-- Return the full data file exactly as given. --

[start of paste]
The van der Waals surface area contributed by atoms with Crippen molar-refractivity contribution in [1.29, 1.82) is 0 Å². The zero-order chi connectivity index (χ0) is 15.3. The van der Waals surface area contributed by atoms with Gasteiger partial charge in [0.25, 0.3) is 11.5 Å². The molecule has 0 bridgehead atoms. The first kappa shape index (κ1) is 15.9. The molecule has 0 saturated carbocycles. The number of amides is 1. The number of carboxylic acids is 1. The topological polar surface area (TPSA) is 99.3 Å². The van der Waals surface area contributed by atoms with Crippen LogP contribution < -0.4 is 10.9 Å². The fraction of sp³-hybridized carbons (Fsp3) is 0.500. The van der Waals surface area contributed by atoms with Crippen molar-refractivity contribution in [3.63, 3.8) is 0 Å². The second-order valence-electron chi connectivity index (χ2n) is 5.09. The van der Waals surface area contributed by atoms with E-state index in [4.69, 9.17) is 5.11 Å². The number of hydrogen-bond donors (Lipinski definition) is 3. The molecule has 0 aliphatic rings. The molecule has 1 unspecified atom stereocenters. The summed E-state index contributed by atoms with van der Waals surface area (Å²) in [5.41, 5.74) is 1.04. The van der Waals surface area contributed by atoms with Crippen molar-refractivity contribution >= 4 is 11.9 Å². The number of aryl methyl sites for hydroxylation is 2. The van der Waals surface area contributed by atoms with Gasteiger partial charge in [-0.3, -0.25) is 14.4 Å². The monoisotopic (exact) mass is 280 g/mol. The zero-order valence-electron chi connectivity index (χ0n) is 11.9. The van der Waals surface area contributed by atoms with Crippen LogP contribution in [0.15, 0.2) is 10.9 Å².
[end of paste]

The van der Waals surface area contributed by atoms with Crippen molar-refractivity contribution in [1.29, 1.82) is 0 Å². The zero-order chi connectivity index (χ0) is 15.3. The van der Waals surface area contributed by atoms with Gasteiger partial charge in [0.25, 0.3) is 11.5 Å². The molecule has 0 bridgehead atoms. The first kappa shape index (κ1) is 15.9. The molecule has 0 saturated carbocycles. The number of amides is 1. The number of carboxylic acids is 1. The topological polar surface area (TPSA) is 99.3 Å². The van der Waals surface area contributed by atoms with Crippen LogP contribution < -0.4 is 10.9 Å². The fraction of sp³-hybridized carbons (Fsp3) is 0.500. The van der Waals surface area contributed by atoms with Crippen molar-refractivity contribution in [3.63, 3.8) is 0 Å². The second-order valence-electron chi connectivity index (χ2n) is 5.09. The van der Waals surface area contributed by atoms with E-state index in [4.69, 9.17) is 5.11 Å². The number of hydrogen-bond donors (Lipinski definition) is 3. The molecule has 0 aliphatic rings. The molecule has 1 unspecified atom stereocenters. The summed E-state index contributed by atoms with van der Waals surface area (Å²) in [5.41, 5.74) is 1.04. The van der Waals surface area contributed by atoms with Crippen molar-refractivity contribution >= 4 is 11.9 Å². The number of aryl methyl sites for hydroxylation is 2. The van der Waals surface area contributed by atoms with Gasteiger partial charge in [-0.3, -0.25) is 14.4 Å². The monoisotopic (exact) mass is 280 g/mol. The zero-order valence-electron chi connectivity index (χ0n) is 11.9. The van der Waals surface area contributed by atoms with Crippen LogP contribution in [0.15, 0.2) is 10.9 Å².